#2 Set the vision
We are talking – changing course. This is the 2nd installment (first take a minute to read the previous post).
There are times when we simply have to do something different. When we hurt badly enough … when we are sick of no forward movement … when going back is just not an option. These are the times that call for vision.
Vision has been defined as “a view of a preferred future”. Considering our topic is how to shift directions in an organization, we should think “forward” rather than “backward”. Change can be painful and that is why many people avoid it. Those who resist change spend time talking about history. Those who embrace change talk about the future.
While it may not seem like it, the key question concerning setting vision is: “What will solve the problem?”
Take yourself all the way through and beyond the issue that is holding you back and at the completion of that journey you will find vision.
Leaders find solutions. Peter Arnell said, “True change springs from an idea whose time has come. It is powered by dissatisfaction with the way things are.” Visionaries despise the status quo and are willing to take the risks necessary in order to break out.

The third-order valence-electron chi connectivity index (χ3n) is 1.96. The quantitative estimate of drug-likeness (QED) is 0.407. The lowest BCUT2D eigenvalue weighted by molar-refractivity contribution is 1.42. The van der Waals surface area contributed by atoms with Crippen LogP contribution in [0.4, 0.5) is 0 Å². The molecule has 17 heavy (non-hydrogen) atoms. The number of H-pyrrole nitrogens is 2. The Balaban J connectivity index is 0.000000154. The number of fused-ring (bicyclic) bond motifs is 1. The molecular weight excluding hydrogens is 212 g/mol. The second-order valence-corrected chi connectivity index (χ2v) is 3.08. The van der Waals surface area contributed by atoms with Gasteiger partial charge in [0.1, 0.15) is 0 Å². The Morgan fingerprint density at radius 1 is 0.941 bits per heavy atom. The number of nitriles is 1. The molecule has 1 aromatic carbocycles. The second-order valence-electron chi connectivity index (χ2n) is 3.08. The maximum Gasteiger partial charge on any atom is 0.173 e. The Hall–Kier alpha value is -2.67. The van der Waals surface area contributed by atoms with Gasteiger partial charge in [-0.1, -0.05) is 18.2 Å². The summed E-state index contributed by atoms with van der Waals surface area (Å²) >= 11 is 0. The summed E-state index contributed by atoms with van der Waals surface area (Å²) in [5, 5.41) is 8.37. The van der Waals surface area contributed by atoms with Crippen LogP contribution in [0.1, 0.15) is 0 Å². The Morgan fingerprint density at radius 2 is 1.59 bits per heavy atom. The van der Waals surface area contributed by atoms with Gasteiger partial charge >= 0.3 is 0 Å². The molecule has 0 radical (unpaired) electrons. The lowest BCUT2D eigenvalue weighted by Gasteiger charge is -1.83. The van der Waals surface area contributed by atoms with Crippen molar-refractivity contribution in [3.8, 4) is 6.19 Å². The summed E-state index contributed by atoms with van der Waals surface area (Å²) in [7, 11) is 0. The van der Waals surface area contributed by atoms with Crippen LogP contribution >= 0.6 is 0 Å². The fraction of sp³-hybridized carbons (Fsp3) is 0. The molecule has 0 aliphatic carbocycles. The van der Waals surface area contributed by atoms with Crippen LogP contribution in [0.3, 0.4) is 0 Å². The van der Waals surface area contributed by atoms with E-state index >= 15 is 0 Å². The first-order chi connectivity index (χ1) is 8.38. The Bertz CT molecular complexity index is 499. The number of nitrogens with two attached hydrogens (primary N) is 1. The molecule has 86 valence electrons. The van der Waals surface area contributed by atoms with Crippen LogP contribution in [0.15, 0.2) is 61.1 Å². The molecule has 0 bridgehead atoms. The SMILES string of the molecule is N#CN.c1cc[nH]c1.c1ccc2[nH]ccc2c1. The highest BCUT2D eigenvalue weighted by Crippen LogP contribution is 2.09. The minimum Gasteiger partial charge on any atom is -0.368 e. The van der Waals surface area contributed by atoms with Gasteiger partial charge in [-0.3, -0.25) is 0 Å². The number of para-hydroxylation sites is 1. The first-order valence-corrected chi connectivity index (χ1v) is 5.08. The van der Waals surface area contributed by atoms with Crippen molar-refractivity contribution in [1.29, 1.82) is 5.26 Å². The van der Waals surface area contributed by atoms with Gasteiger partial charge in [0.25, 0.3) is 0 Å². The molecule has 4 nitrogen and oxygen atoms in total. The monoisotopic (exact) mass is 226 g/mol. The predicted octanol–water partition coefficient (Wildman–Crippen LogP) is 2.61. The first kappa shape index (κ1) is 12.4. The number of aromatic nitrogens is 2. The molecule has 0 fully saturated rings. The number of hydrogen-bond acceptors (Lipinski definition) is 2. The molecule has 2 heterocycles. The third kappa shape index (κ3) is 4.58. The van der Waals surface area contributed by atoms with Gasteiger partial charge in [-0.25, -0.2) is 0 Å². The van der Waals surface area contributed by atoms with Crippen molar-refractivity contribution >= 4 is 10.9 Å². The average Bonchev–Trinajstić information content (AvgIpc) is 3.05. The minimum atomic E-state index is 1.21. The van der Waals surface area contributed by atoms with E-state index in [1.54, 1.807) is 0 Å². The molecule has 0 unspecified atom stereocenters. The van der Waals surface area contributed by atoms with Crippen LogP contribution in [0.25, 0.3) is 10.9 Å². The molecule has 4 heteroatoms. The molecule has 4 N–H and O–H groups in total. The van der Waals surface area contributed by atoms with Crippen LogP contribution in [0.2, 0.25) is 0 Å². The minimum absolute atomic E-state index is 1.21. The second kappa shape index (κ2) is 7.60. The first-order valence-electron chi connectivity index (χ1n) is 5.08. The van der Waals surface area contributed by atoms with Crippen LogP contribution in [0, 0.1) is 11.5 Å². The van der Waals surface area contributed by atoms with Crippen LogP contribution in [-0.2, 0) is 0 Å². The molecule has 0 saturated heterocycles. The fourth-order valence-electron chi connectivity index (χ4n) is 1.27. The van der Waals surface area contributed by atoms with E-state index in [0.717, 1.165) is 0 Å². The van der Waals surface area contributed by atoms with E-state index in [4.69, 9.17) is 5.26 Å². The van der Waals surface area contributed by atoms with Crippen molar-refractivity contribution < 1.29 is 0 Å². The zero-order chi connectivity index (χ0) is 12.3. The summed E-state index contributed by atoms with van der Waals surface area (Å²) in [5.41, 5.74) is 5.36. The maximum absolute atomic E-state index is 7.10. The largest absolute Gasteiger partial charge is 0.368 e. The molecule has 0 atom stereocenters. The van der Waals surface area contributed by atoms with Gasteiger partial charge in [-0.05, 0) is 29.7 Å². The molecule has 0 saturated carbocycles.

I shared in my last post that our church is in process of making adjustments. We usually are. These transitions come from our assessment that we can do better, we can be more effective. It starts with dissatisfaction with the way things are or how they are going. We then develop a vision for what could be. This is our target. “What could be” is our motivation.
You can’t change course unless you know which course to get on. It is equally important to get on the right track once you have abandoned the old one. The end of the course is your vision.
If you need to change course, first figure out the problem. Then, decide your goal. Vision obsession is necessary in order to succeed. Lock in on it, pursue it with passion. You are already half way home!
Now, set the vision and get going toward it!
Next time we are going to talk about the cost of changing course: the big questions: – “is it worth it?”